The other important thing mentioned in the video is that casting directors look for teen actors who are actively pursuing acting careers, so if you want to act as a teen, you have to keep at it and audition regularly. This shows that you are serious about your career. Casting directors often don’t cast actors the first time they audition, but if they like them, they will call them back for the next project they have.

Finally, singing and dancing training can be very helpful for teen actors, as well as any other skills like playing an instrument or excelling in sports. Make sure you mention it all on the special skills section on your resume.

Finally, just like adult actors, teen actors have to think about type. Are you a lead type, a best friend/girl-next-door type, a character type (high school nerd, rebel, etc.)?

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Common Acting Questions

Acting Tips to Become a Voice Actress for Animation

QUESTION:

How do I become a voice actress for computer animation movies and TV shows like Star Wars the Clone Wars?

ANSWER:

To get started, read our section on voice overs. It goes over the skills you need to audition for animation voice over jobs, as well as how to get voice over auditions. We talk about learning lip-synching, getting an agent, putting an animation demo together, etc.

The voice over artists featured on some of the videos work a lot in animation, so make sure to also read this exclusive interview with them for the Acting School Monthly Newsletter.

One great tip they share about video games that also applies to animation in general is that immersing yourself in it really helps. So in addition to all the things mentioned above, if you want to become a voice actress for animation, you need to watch a lot of animation! That’s probably to best way to start learning, by watching what other voice artists have done. It also really helps on auditions if you know the shows and characters you’re auditioning for.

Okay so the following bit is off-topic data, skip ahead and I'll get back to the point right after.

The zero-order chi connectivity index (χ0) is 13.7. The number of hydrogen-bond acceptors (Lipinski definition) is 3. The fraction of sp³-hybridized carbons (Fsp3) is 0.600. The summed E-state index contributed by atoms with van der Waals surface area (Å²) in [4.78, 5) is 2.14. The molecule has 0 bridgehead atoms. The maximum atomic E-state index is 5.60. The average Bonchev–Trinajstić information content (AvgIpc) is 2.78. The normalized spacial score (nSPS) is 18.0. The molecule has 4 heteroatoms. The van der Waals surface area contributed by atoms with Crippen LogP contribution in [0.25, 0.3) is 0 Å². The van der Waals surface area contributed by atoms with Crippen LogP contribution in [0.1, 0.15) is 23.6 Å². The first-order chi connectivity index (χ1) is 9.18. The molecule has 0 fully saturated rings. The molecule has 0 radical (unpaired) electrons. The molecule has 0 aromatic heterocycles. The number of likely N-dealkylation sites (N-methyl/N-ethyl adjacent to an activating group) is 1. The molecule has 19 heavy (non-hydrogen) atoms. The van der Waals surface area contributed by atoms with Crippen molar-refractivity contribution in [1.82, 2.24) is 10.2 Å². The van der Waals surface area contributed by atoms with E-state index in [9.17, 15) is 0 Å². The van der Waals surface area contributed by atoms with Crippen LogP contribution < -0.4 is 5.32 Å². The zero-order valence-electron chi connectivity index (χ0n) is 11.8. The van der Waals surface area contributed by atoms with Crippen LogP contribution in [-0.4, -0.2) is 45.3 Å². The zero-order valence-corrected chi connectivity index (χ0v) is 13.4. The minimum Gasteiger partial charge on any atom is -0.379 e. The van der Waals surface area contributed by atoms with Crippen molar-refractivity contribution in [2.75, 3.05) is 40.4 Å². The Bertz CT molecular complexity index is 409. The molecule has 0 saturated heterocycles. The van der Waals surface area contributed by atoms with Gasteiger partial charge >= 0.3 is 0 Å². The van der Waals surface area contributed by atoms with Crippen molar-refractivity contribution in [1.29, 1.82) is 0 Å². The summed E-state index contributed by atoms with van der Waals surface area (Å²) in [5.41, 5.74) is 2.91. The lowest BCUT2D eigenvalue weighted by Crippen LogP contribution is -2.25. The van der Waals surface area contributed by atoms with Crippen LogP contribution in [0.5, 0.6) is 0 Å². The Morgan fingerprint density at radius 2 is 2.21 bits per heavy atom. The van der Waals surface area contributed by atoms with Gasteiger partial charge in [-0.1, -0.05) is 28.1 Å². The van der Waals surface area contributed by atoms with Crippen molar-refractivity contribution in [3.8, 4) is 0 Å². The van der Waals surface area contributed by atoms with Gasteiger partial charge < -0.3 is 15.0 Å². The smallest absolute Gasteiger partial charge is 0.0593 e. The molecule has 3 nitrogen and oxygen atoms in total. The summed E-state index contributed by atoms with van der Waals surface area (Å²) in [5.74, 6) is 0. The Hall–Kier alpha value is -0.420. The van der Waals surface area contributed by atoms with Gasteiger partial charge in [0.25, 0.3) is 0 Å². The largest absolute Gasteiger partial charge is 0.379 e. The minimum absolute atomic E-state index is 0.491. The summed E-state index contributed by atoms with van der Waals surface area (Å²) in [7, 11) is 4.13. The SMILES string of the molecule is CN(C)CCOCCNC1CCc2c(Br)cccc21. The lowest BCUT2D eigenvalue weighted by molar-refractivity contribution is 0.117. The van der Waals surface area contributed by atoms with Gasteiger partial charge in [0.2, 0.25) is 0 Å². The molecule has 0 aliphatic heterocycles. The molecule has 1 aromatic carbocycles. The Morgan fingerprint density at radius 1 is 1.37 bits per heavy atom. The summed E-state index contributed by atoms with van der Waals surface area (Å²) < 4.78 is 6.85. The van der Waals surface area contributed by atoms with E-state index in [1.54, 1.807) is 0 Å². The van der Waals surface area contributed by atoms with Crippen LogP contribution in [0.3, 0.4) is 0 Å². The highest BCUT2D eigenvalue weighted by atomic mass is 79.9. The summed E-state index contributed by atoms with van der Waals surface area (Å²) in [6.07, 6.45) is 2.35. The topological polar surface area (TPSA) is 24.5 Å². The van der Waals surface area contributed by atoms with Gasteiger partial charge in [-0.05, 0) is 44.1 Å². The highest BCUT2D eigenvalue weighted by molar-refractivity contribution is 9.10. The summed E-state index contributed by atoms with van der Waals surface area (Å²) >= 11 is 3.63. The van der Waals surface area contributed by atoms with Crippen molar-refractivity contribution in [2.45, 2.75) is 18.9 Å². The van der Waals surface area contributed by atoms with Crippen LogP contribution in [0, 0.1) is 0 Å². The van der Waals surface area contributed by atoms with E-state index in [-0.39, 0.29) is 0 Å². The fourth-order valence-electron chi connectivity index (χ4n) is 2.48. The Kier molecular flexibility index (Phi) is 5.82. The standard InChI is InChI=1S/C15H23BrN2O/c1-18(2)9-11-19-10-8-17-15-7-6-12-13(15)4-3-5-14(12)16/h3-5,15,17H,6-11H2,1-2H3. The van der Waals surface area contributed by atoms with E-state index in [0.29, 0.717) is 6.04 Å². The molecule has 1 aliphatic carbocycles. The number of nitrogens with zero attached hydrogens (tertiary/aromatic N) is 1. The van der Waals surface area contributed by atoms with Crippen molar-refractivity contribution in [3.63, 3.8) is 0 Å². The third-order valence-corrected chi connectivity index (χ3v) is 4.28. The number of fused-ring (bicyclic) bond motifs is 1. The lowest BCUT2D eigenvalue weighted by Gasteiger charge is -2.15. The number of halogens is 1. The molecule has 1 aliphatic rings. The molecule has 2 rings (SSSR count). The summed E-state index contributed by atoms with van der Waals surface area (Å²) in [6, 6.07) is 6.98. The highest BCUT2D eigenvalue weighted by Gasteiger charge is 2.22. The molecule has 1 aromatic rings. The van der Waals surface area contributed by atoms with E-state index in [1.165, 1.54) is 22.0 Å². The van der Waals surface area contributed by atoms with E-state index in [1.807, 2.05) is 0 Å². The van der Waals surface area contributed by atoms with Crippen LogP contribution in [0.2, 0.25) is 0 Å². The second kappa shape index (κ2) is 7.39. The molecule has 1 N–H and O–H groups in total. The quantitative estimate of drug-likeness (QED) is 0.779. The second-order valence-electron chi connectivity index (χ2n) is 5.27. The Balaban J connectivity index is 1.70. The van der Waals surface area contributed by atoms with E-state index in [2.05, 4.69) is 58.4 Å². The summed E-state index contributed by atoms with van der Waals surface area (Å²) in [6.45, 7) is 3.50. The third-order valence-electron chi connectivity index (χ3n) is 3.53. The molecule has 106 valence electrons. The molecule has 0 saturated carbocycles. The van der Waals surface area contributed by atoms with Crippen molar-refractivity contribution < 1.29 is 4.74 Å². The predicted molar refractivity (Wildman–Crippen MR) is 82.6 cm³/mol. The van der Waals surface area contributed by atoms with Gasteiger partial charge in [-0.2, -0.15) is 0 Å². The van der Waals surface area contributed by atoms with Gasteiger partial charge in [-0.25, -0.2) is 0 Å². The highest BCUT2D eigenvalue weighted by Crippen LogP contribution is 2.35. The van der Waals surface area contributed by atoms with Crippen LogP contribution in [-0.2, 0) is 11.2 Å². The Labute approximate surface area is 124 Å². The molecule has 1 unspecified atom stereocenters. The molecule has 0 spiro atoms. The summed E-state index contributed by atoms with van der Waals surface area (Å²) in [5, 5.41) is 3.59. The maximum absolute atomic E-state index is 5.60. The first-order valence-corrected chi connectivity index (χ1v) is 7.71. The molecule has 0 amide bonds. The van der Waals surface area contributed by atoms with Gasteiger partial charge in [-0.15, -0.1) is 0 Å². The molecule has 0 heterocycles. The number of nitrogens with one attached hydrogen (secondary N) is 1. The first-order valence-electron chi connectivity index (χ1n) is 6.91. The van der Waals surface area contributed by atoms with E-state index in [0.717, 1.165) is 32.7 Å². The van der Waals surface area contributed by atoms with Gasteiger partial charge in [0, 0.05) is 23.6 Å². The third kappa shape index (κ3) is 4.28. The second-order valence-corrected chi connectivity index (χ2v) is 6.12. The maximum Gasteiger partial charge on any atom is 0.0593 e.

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Common Acting Questions

Acting Tips to Get an Agent

by Chelsea

(Clark)

QUESTION:

How do you get an agent? And how do you get your first role when you are first starting as an actor?

ANSWER:

First, read this information on acting agents. You’ll find the answers to most of your questions, including the big question – how does one get an agent?

Keep in mind that if you don’t have any acting experience, getting an agent can be hard, so don’t spend all your energy looking for an agent if you’re starting out. You can easily get your first acting role on your own.

Actually, the easiest way to get an agent is to start working. If you get a good role, the casting director in charge may even suggest an agent to contact. For acting tips on how to get your first acting roles, visit our actor resume page.

Here’s one more thing I strongly believe in…